If you think of the human settlements in Easter Bend as cattle farms, then you can think of the southern towns and villages as free range. Mazoku go down there to hunt, when they want some sport. But since most people aren’t willing to fight back, they do things like threaten one person and see who steps forward to beg for mercy or plea for an exchange. People don’t fight back because they don’t want to anger the Mazoku attacking them. They don’t want to provoke a fight they know they can’t win. If the Mazoku get what they want, they’ll leave, and everyone will be relatively safe again until the next time they decide to appear. Losing a handful of people is a lot better than losing an entire town because somebody decided to make a stand they couldn’t back up, after all.

Unfortunately, for this attitude to be as prevalent as it is, it has to be proven once in a while. It’s likely that small towns are decimated on a frequent basis as a lesson for all the others, to keep people cowed in the presence of Mazoku.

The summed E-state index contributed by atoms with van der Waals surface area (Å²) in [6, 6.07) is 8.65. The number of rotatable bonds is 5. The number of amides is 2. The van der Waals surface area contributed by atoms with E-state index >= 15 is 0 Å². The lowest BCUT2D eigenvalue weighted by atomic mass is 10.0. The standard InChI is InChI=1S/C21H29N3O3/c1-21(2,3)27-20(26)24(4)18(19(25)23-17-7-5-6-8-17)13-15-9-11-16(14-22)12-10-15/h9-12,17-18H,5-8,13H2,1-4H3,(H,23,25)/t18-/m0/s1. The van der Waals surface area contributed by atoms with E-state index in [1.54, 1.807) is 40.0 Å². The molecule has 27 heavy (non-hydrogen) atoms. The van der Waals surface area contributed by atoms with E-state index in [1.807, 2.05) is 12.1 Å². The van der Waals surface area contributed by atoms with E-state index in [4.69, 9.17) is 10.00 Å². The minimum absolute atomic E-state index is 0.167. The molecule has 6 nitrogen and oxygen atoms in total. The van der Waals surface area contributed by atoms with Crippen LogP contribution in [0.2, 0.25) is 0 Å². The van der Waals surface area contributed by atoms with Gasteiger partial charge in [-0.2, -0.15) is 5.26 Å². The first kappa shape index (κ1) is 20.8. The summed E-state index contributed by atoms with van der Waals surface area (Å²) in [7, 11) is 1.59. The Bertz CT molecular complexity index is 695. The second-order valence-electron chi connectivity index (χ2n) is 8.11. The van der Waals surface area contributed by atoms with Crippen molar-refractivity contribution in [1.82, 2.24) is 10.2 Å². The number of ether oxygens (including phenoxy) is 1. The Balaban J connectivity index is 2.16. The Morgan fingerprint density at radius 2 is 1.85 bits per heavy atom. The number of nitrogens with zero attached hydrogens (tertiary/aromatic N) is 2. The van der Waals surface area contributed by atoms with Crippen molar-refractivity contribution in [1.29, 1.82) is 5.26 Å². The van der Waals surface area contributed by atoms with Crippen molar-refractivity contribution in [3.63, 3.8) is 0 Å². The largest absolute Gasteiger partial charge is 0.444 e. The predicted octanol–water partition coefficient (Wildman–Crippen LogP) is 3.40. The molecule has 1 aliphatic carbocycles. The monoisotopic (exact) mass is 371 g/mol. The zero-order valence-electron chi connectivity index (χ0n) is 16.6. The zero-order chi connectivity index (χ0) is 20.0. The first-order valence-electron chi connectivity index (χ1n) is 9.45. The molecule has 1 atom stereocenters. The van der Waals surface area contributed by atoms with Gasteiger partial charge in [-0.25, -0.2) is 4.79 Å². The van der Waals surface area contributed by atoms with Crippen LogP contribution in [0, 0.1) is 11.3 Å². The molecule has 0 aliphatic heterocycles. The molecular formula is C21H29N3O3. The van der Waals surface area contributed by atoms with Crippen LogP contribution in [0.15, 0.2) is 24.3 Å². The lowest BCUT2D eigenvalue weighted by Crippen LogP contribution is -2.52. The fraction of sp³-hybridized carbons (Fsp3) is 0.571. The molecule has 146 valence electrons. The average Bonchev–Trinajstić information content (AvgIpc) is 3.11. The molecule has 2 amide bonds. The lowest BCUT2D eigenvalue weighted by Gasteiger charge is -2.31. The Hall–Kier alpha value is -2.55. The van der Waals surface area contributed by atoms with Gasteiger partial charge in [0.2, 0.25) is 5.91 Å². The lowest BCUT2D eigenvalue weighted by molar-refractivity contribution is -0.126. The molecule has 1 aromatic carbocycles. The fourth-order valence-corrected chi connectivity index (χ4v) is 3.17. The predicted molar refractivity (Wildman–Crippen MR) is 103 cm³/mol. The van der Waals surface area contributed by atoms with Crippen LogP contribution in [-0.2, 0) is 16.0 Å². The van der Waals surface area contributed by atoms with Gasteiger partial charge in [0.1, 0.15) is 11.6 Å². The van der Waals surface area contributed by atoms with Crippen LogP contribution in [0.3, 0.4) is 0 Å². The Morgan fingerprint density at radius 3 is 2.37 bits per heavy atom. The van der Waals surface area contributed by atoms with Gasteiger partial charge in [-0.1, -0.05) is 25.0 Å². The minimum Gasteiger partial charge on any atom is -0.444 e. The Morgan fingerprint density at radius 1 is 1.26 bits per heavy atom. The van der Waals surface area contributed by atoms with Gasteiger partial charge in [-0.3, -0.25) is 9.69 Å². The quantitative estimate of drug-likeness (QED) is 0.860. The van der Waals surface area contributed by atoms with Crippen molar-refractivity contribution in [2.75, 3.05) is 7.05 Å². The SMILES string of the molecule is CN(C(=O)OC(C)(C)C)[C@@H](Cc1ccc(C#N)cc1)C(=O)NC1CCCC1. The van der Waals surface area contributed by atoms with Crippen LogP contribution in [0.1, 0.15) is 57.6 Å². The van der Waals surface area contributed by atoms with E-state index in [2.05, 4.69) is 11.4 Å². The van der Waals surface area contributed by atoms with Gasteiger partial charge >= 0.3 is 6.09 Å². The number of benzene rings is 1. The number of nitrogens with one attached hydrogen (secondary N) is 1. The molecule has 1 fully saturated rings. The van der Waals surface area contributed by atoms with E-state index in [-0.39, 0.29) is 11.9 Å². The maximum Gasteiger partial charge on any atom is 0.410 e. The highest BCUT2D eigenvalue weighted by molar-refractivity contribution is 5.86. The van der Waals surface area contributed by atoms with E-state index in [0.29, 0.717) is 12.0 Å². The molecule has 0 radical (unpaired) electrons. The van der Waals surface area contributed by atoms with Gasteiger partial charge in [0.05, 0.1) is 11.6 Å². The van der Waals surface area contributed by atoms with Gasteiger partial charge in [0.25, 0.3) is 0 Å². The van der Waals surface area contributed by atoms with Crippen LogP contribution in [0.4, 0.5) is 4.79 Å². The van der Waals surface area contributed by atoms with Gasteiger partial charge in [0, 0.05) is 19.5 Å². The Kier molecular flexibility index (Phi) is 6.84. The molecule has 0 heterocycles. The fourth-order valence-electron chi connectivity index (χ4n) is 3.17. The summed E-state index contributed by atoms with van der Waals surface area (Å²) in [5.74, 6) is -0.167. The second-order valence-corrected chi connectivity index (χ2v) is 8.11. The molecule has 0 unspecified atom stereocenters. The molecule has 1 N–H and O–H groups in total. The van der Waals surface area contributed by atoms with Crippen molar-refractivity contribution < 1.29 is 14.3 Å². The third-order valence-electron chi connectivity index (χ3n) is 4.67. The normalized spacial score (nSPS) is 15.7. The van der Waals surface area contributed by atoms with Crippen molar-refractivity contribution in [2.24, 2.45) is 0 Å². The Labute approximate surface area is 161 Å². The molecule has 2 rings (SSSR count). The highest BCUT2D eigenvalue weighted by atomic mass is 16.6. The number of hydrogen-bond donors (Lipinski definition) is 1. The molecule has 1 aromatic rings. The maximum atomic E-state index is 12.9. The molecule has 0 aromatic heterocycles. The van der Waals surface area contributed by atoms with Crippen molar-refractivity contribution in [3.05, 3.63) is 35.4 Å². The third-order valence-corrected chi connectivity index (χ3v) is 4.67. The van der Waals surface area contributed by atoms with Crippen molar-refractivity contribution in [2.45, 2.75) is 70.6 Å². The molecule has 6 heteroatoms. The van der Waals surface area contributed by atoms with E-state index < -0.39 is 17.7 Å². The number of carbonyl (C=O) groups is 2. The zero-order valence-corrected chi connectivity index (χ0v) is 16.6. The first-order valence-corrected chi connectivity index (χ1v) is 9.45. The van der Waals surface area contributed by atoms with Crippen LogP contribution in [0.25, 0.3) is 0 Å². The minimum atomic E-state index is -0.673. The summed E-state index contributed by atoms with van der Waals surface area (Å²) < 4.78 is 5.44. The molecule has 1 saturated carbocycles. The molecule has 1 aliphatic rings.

So, in summary, we have a world ruled by monsters and a general populace that’s too afraid to fight them, to the point where they will actively discourage anybody courageous enough to try.

What is daily life like for these people?

The general technology level of the world (Slur and gags aside) seems to be akin to early-middle European Renaissance level. This means that most settlements survive on local agriculture. People also aren’t very likely to ever leave their villages, less so with the very real threat of running into Mazoku on the road.